I never made it to Branson. God had other plans. I was stuck at O’Hare Airport in Chicago for over 24 hours and ended up just flying back home without ever speaking. Thanks for your prayers but God had other plans for me.
Be sure to catch the special articles and videos I’m putting up for Domestic Violence Awareness Month here.
Also, Moving Beyond People Pleasing is going to be starting next week. If you’re interested, click here.
This week’s question: I googled how to deal with controlling people/spouse and I found your articles. It is the first time in Christian circles I have ever heard anything about dealing with an abusive spouse. In the churches we were in everyone just put on a front.
I’ve been divorced from my abusive spouse for about 4 years. He was mentally, emotionally, and verbally abusive but upon reading your article I see how I perpetuated that by trying really hard to be the submissive wife. I had a slanted view. He was so angry and acted like he hated/despised me. He would not go to counseling. We were both teachers of the Word and leaders in the church.
I was afraid of him getting mad. I was afraid of him. When I would finally protest he would just get more angry.
I am married again and my friend tells me I am enabling my new husband. My new husband has learning disabilities and is almost 70 years old so I have compassion for him just like I did my last husband, who had a bad childhood, so I do most of the work, etc. Is this wrong? Am I just making it too easy for him?
I am also carrying a lot of guilt because of the sin and divorce. I fell with my second husband while married to my first because my second husband showed me the love that I never had from my first. I have repented of course, but feel like I took a wrong turn now and I am not where I am supposed to be and cannot be used of the Lord.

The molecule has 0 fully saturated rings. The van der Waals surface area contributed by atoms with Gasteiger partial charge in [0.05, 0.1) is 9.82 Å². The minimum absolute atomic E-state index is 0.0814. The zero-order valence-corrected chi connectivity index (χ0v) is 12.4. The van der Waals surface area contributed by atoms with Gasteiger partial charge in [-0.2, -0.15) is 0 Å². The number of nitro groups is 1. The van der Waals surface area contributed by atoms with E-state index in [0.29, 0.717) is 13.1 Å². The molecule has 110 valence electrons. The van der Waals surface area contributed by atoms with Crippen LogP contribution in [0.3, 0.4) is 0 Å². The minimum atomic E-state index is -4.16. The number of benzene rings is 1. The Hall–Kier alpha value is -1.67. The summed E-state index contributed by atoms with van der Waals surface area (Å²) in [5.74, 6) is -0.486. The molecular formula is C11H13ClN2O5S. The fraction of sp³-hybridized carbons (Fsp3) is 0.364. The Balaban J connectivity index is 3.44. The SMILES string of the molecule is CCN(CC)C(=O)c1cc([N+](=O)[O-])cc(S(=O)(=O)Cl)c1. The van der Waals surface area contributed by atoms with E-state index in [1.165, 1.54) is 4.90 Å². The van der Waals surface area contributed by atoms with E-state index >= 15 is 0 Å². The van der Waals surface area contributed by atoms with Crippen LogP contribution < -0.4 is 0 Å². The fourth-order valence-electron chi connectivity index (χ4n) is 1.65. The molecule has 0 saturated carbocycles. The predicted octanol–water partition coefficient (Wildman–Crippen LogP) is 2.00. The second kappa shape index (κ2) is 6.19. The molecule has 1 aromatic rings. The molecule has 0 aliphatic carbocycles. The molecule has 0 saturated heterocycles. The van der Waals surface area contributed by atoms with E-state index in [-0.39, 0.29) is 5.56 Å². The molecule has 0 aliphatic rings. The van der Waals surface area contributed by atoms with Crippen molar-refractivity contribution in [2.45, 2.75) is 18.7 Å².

Would you have recommended divorce from the first spouse if he was unwilling to change?
Answer: Wow you asked quite a few questions and I’ll try to cover most of them. The one I can’t answer is your last one, would I have recommended divorce in your situation. I never recommend divorce to anyone. I don’t think it is my place to recommend such a life-changing decision as to whether or not someone should continue to persevere in a destructive marriage or not. My role is to listen carefully, to help clarify what’s really going on and then help the person get healthy and strong enough to make wise and biblical decisions on how to handle it. In my opinion, divorce is always the last resort when all other efforts to reconcile and bring true peace in the marriage have repeatedly failed.
So let me move on to your question about all the guilt you feel about having an affair with your second husband while still married to your first husband. Guilt is an appropriate emotion anyone should feel when he or she breaks God’s commands. It is hardwired into our consciousness. It helps us not to repeat sinful behavior because we feel bad.
You say that you repented of your sin, so I wonder if you’re still struggling with guilty feelings because you don’t believe you’re truly forgiven? Or, perhaps your guilt has morphed into regret. You regret that you rushed ahead of God’s best for you by getting involved with another man while still married to your husband and now the waters are muddied and you are unclear of God’s will and his purposes for you.
If it’s more unbelief, then understand you are in a spiritual battle. If Satan can’t get us to fall by tempting us with sin, then he will accuse us with our sin and remind us how unworthy we are of God’s forgiveness, mercy and grace. We might think things like, “God hates divorce so he must hate me because I got divorced.” Or “God hates adultery so how could he love me when I was so foolish?”
Jesus cautions us that Satan is a liar and deceiver and accuser (John 8). God’s grace is so good that it even covers the sins God hates most. That’s why it’s called amazing grace. Don’t let Satan rob you of your peace or joy of forgiveness by accusing you of your sin. Notice David’s confession and relief after he received God’s forgiveness for his sexual sin against Bathsheba (Psalm 51). We must choose to believe what God says, that “He has removed our sins as far from us as the east is from the west” (Psalm 103:12).